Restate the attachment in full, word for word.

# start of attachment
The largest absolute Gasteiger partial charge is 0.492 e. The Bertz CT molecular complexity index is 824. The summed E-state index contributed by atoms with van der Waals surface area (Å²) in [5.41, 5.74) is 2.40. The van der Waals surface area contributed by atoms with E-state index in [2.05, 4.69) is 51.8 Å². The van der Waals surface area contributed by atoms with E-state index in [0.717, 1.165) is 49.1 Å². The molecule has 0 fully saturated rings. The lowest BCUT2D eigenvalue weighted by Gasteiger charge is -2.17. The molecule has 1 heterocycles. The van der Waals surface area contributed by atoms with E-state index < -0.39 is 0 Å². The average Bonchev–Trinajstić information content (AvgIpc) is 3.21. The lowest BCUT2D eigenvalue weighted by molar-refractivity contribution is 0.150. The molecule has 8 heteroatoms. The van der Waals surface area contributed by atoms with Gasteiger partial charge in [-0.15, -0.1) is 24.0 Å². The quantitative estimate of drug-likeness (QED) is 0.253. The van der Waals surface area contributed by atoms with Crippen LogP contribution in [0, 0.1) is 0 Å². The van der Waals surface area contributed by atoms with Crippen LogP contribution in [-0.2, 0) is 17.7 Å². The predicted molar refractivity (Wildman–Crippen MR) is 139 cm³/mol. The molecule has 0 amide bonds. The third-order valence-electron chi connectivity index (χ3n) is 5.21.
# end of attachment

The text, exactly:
The largest absolute Gasteiger partial charge is 0.492 e. The Bertz CT molecular complexity index is 824. The summed E-state index contributed by atoms with van der Waals surface area (Å²) in [5.41, 5.74) is 2.40. The van der Waals surface area contributed by atoms with E-state index in [2.05, 4.69) is 51.8 Å². The van der Waals surface area contributed by atoms with E-state index in [0.717, 1.165) is 49.1 Å². The molecule has 0 fully saturated rings. The lowest BCUT2D eigenvalue weighted by Gasteiger charge is -2.17. The molecule has 1 heterocycles. The van der Waals surface area contributed by atoms with E-state index < -0.39 is 0 Å². The average Bonchev–Trinajstić information content (AvgIpc) is 3.21. The lowest BCUT2D eigenvalue weighted by molar-refractivity contribution is 0.150. The molecule has 8 heteroatoms. The van der Waals surface area contributed by atoms with Gasteiger partial charge in [-0.15, -0.1) is 24.0 Å². The quantitative estimate of drug-likeness (QED) is 0.253. The van der Waals surface area contributed by atoms with Crippen LogP contribution in [0, 0.1) is 0 Å². The van der Waals surface area contributed by atoms with Crippen LogP contribution in [-0.2, 0) is 17.7 Å². The predicted molar refractivity (Wildman–Crippen MR) is 139 cm³/mol. The molecule has 0 amide bonds. The third-order valence-electron chi connectivity index (χ3n) is 5.21.